The end-of-year architecture show is euphoric, exuberant, and in need of an overhaul. Jeremy Till considers a ritual that preserves some of architecture’s least appealing aspects
My brooding antipathy to the end-of-year student show probably dates back to my days at Cambridge, when my work was never deemed worthy of exhibiting.
Admittedly I was a rubbish student, but this rejection not only hurt, it also signalled an exclusion from the portals of ‘proper’ architecture from which I have never fully recovered. But the issue is wider than my personal gripe. The end-of-year exhibition represents much that is great about architectural education, while hiding much that can be highly problematic.
Let’s start with the positive. The show is a celebration of the energy and intelligence that architectural education is so brilliant at orchestrating - go to the ‘best’ shows and you will find an abundance of sheer exuberance, optimism and skill. It is often said that architecture shows easily trump those of the other creative arts, just in terms of the quantity of production. The end-o-fyear show is the euphoric moment when the great circus of architectural education performs most publicly and professionally.
Peter Cook, one of the most influential circus-masters, understood the dynamics of this moment of epiphany better than anyone. Minutes before the Bartlett exhibition opened, he would pass through the various rooms, sticking up labels for students with prizes and distinctions, his royal progression trailing an anxious line of students and staff waiting to see where favour was granted and - just as importantly - what was decreed to have missed the mark.
If your unit space was devoid of labels it pretty much screwed up not just the evening, but the whole of the coming year. The exhibition was the shop window for the school’s internal marketplace, with prospective students more interested in the density of prizes in a unit than in the density of lines on the wall - though often the two did rather alarmingly correlate.
Cook, in a theatrical manner, was raising the game of the exhibition, making it the supreme court of architectural education, the place where final judgments were formed. This sense of instantaneous judgment is also a problem of the end-of-year show. Opinions are formed on limited evidence. For a start, only the best work is shown, when one would actually get a much better view of a school’s health if only the worst work was exhibited.
Then there is a dearth of explanation, and when there is any it is usually wrapped up in internalised jargon and is often best avoided.
Finally, the exhibition is limited the visual, with flamboyant drawings or models given pride of place. This editing privileges and perpetuates a certain set of values, of virtuosity over persistence, reification of objects over the consequences of objects, and the conservative over the critical - exactly the values that are then played out within the culture of architecture. It is the conservative nature of architectural education, and by extension of the profession, that the end-of-year show masks. Because things look different from year to year, from school to school, from unit to unit, the show suggests progress is being made.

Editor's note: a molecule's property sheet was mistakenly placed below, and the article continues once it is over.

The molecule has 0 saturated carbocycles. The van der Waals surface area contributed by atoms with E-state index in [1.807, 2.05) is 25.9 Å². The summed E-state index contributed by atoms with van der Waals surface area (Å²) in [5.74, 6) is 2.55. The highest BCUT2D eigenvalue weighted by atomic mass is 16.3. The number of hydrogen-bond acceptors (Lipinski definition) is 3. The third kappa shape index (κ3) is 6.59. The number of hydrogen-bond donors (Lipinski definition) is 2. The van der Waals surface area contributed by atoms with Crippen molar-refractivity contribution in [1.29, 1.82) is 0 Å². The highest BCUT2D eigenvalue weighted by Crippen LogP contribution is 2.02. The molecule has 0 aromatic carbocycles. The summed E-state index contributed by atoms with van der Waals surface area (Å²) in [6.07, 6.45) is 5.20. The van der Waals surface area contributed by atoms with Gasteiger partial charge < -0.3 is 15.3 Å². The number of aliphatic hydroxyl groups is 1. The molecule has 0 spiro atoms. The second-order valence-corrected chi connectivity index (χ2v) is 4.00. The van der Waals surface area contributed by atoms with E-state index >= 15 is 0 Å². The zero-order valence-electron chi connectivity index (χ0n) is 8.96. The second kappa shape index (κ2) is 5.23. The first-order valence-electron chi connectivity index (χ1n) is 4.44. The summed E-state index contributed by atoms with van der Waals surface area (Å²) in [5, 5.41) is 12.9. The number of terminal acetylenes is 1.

However, fresh imagery is confused with fresh thinking. In fact, the surface diverts us from the underlying stasis of the system. The end-of-year show is based on the model of the Beaux Arts, except that charrettes (the carts on which the work was taken to the final exhibition) have been replaced with USB sticks, and the ateliers run by dictatorial architects have been replaced with units run by prescriptive tutors. Just as the Prix de Rome was the target for the year’s work, with its proscriptions framing the way design was produced, so the end-of-year show hangs over the contemporary school studio. The proscriptions of the Beaux Arts led to an obsession with form and style that is still with us today; the instant gratification demanded by the end-of- year show leads inevitably to the production of mere eye candy.
It is essential to question how appropriate it is to stick with a 200- year-old model of production, with all its value systems and rituals, given the rapidly changing external context. The perfect storm of architects producing decadent form, but no money with which to build, demands new roles and paradigms for the profession and it accompanying education. With this, one would hope to see new directions emerge in student shows. I’d be a misanthrope to deny the thrill of the occasion, but I do wish the energy, optimism and skill of students were projected on to a wider territory than the making of beautiful stuff, the bread and circuses that distract us from the underlying malaise.
Jeremy Till is dean of architecture and the built environment at the University of Westminster, and author ofArchitecture Depends, which won the 2009 RIBA President’s Award for Research